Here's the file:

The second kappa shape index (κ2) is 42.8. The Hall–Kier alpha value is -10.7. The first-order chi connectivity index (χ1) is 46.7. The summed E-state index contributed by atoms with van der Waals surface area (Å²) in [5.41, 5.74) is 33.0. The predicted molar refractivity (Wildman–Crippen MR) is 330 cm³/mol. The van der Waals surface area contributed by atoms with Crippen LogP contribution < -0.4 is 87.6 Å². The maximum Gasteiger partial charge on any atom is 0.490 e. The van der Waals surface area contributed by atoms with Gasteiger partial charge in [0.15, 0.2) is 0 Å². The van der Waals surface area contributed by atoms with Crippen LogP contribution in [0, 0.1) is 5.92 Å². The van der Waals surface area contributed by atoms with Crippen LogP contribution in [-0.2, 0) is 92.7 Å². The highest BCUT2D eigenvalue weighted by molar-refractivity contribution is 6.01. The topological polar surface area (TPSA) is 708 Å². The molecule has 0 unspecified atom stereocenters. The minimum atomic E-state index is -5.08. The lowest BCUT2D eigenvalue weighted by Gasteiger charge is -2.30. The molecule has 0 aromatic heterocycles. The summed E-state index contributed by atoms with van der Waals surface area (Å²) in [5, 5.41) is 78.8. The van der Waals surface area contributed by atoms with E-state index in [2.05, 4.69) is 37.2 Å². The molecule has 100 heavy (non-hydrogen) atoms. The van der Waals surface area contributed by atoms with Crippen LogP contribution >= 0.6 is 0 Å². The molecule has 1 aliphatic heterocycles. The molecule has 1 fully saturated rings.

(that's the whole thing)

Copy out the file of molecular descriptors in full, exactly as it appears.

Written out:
The second kappa shape index (κ2) is 42.8. The Hall–Kier alpha value is -10.7. The first-order chi connectivity index (χ1) is 46.7. The summed E-state index contributed by atoms with van der Waals surface area (Å²) in [5.41, 5.74) is 33.0. The predicted molar refractivity (Wildman–Crippen MR) is 330 cm³/mol. The van der Waals surface area contributed by atoms with Crippen LogP contribution < -0.4 is 87.6 Å². The maximum Gasteiger partial charge on any atom is 0.490 e. The van der Waals surface area contributed by atoms with Gasteiger partial charge in [0.15, 0.2) is 0 Å². The van der Waals surface area contributed by atoms with Crippen LogP contribution in [0, 0.1) is 5.92 Å². The van der Waals surface area contributed by atoms with Crippen LogP contribution in [-0.2, 0) is 92.7 Å². The highest BCUT2D eigenvalue weighted by molar-refractivity contribution is 6.01. The topological polar surface area (TPSA) is 708 Å². The molecule has 0 unspecified atom stereocenters. The minimum atomic E-state index is -5.08. The lowest BCUT2D eigenvalue weighted by Gasteiger charge is -2.30. The molecule has 0 aromatic heterocycles. The summed E-state index contributed by atoms with van der Waals surface area (Å²) in [5, 5.41) is 78.8. The van der Waals surface area contributed by atoms with E-state index in [2.05, 4.69) is 37.2 Å². The molecule has 100 heavy (non-hydrogen) atoms. The van der Waals surface area contributed by atoms with Crippen LogP contribution >= 0.6 is 0 Å². The molecule has 1 aliphatic heterocycles. The molecule has 1 fully saturated rings.